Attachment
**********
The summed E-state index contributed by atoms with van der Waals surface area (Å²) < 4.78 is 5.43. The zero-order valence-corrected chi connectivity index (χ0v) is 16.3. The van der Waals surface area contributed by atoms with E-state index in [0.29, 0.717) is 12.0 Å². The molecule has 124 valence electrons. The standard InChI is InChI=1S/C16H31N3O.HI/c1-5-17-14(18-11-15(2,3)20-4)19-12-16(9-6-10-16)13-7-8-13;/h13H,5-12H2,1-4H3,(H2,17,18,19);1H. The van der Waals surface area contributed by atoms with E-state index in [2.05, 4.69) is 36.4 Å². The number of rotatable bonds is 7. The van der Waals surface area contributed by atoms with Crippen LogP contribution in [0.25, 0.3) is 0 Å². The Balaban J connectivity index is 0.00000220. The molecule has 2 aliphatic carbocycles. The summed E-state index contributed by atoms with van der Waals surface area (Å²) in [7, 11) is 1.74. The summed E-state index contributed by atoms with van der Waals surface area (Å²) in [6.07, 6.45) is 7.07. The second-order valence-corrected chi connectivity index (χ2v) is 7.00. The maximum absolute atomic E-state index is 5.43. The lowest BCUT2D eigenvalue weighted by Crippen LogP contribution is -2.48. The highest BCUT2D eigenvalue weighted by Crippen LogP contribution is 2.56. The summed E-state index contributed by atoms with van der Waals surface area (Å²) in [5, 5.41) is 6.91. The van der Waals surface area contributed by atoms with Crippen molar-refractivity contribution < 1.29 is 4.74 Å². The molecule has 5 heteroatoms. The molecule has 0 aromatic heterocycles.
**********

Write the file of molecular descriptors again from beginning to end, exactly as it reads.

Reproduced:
The summed E-state index contributed by atoms with van der Waals surface area (Å²) < 4.78 is 5.43. The zero-order valence-corrected chi connectivity index (χ0v) is 16.3. The van der Waals surface area contributed by atoms with E-state index in [0.29, 0.717) is 12.0 Å². The molecule has 124 valence electrons. The standard InChI is InChI=1S/C16H31N3O.HI/c1-5-17-14(18-11-15(2,3)20-4)19-12-16(9-6-10-16)13-7-8-13;/h13H,5-12H2,1-4H3,(H2,17,18,19);1H. The van der Waals surface area contributed by atoms with E-state index in [2.05, 4.69) is 36.4 Å². The number of rotatable bonds is 7. The van der Waals surface area contributed by atoms with Crippen LogP contribution in [0.25, 0.3) is 0 Å². The Balaban J connectivity index is 0.00000220. The molecule has 2 aliphatic carbocycles. The summed E-state index contributed by atoms with van der Waals surface area (Å²) in [7, 11) is 1.74. The summed E-state index contributed by atoms with van der Waals surface area (Å²) in [6.07, 6.45) is 7.07. The second-order valence-corrected chi connectivity index (χ2v) is 7.00. The maximum absolute atomic E-state index is 5.43. The lowest BCUT2D eigenvalue weighted by Crippen LogP contribution is -2.48. The highest BCUT2D eigenvalue weighted by Crippen LogP contribution is 2.56. The summed E-state index contributed by atoms with van der Waals surface area (Å²) in [5, 5.41) is 6.91. The van der Waals surface area contributed by atoms with Crippen molar-refractivity contribution < 1.29 is 4.74 Å². The molecule has 5 heteroatoms. The molecule has 0 aromatic heterocycles.